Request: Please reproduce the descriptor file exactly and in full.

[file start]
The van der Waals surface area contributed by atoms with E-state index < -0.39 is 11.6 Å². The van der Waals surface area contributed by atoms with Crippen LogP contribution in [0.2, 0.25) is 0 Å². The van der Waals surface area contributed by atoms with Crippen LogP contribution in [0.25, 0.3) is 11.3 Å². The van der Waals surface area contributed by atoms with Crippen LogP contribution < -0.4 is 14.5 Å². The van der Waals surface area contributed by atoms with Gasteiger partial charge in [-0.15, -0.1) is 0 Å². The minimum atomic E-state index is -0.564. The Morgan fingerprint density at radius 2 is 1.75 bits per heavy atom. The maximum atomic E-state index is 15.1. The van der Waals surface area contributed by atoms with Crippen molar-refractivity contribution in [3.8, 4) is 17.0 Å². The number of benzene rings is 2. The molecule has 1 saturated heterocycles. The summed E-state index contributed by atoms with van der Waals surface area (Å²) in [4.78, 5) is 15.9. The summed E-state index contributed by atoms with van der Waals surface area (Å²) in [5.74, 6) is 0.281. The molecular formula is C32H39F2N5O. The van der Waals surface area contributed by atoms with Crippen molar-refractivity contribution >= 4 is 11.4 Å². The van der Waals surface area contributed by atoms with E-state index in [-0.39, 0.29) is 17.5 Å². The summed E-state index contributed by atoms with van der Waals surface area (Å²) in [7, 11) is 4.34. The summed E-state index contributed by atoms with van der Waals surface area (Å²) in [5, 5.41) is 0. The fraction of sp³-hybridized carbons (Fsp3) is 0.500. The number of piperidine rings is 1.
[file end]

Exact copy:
The van der Waals surface area contributed by atoms with E-state index < -0.39 is 11.6 Å². The van der Waals surface area contributed by atoms with Crippen LogP contribution in [0.2, 0.25) is 0 Å². The van der Waals surface area contributed by atoms with Crippen LogP contribution in [0.25, 0.3) is 11.3 Å². The van der Waals surface area contributed by atoms with Crippen LogP contribution < -0.4 is 14.5 Å². The van der Waals surface area contributed by atoms with Gasteiger partial charge in [-0.15, -0.1) is 0 Å². The minimum atomic E-state index is -0.564. The Morgan fingerprint density at radius 2 is 1.75 bits per heavy atom. The maximum atomic E-state index is 15.1. The van der Waals surface area contributed by atoms with Crippen molar-refractivity contribution in [3.8, 4) is 17.0 Å². The number of benzene rings is 2. The molecule has 1 saturated heterocycles. The summed E-state index contributed by atoms with van der Waals surface area (Å²) in [4.78, 5) is 15.9. The summed E-state index contributed by atoms with van der Waals surface area (Å²) in [5.74, 6) is 0.281. The molecular formula is C32H39F2N5O. The van der Waals surface area contributed by atoms with Crippen molar-refractivity contribution >= 4 is 11.4 Å². The van der Waals surface area contributed by atoms with E-state index in [-0.39, 0.29) is 17.5 Å². The summed E-state index contributed by atoms with van der Waals surface area (Å²) in [7, 11) is 4.34. The summed E-state index contributed by atoms with van der Waals surface area (Å²) in [5, 5.41) is 0. The fraction of sp³-hybridized carbons (Fsp3) is 0.500. The number of piperidine rings is 1.